Hikikomori literally live in an small room. They do not even socialize with anyone.

Probably we lag behind in broadband because the U.S. already has a huge telecommunications infrastructure already in place … every home and office already has copper wire phone lines that offer very cheap service.

Some folks are perfectly happy with dial-up.

Some folks may not want to be on the internet. I happen to know folks just like that.

As time goes by, the existing telecomm providers offer free or low-cost upgrades. So why go through the effort of getting broadband when in a short time, all of the advantages will come to you as enhancements to existing service.

Seems to me that folks have the option on their own and they can pick and choose what services they want when they want them and for the price that meets their needs.

I saw an advert the other day for satellite-based internet services. Don’t know the technical specs. But it would seem that satellite-based services are available anywhere and everywhere.

Satellite is common in the rural areas. I assume that is what the Purple-colored “other” is.

The cost of getting a land line to your house is big.

You can drive through rural Ireland and see little sattelite dishes where lots of folks get their TV and some folks get their internet. Many use only mobile phones for that reason.

Speaking of which, the world has usually been way ahead of us on mobile phone technology (and pricing!) I blame US telecomms and their lobbyists.

There is another reason why other countries may be ahead of the U.S. in mobile phone technology. And that is many of those other countries have been historically terribly underserved with conventional copper wire telecom technology. Stringing wire around and building connection facilities is extremely expensive. In the U.S., this work was done by the private sector using private money and collecting subscriptions from the users.

However, in many of the other countries, the government took it upon themselves to build the infrastructure and provide the service and the government bureaucracy [that old thing rearing its ugly head again] just didn’t have the skills or incentives to do the job. It’s very capital intensive and very labor intensive. In the U.S., AT & T was the largest employer (over 1 million employees … and it was said that if automated electronic switch equipment had not been invented, that the telephone company would soon be employing every woman in the U.S. as a telephone operator) and also a huge issuer of common stock. The dividends from the telephone stock provided many people with their retirement income.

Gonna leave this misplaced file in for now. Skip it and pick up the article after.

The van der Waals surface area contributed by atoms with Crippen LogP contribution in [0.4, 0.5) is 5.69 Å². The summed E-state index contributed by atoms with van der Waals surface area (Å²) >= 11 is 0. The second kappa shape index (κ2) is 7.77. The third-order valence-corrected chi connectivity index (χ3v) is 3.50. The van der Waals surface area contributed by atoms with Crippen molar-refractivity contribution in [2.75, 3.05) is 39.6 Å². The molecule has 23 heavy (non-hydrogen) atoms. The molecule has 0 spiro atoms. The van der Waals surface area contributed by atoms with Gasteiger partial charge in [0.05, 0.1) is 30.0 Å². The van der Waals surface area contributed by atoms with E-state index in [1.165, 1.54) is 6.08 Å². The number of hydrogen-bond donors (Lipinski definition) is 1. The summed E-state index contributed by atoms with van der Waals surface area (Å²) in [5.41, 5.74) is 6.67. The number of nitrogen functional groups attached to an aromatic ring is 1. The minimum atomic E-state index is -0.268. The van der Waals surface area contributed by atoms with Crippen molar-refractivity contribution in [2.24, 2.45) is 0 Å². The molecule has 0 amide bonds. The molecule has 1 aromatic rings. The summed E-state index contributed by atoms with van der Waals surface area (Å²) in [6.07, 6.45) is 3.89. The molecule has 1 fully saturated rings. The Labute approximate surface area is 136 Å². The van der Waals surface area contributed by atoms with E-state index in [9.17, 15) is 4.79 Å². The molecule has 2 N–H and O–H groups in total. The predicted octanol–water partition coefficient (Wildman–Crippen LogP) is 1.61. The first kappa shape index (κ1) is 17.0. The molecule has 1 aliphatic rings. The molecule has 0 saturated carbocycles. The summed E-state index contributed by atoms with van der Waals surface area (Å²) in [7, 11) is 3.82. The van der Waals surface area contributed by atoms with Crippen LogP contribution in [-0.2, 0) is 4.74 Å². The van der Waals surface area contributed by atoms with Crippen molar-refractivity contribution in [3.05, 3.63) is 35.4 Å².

In any event, when cell phones were invented, that new technology gave other countries with limited telephone access to leapfrog over the copper wire technologies in one bound.

And that’s what they did.

In the U.S., everyone already had a telephone and the phone company (-ies) were constantly working to upgrade conventional phone service. So, service was excellent. One of my friends who worked at the phone company for 40+ years said that they actually transmitted live national network television programs for decades by telephone lines. He described the challenges of getting the timing right, etc.

The AT&T phone service was expensive, however. And eventually competition from … believe it or not … a company that sold answering machines … led to AT&T being broken up into seven smaller companies … in addition to which many other newer, smaller companies began providing niche services and products.

The phone company also invented it’s own technology … Bell Labs and Western Electric were famous for innovations … the transistor and the programming language “C” along with, if I recall correctly, Unix, the operating system, which led to Linux that uses Unix as its basis.

In addition to telephone communications and television, AT&T also sent radar data for the FAA and for the U.S. military (air defense). The technical capability was amazing. There were huge hubs all around the country so that calls could be routed efficiently and avoid delays. In many cities, the traffic signals are linked to the master computer by the telephone company. it’s often cheaper than any other way.

So, the United States was really blessed with innovation. The lack of adequate innovation by government bureaucracies in other countries led to those countries seizing upon the ability of cell and other satellite based technologies to allow them to catch up to provide the services that the people were clamoring for.

Have you any figures on that? I’ve not noticed Western European homes exactly lacking in telephones (hence widespread ADSL Broadband, of course).

In any event, when cell phones were invented, that new technology gave other countries with limited telephoone access to leapfrog over the copper wire technologies in one bound.

Most people I know just got a cellphone as well but, if you’ve got the figures, please tell.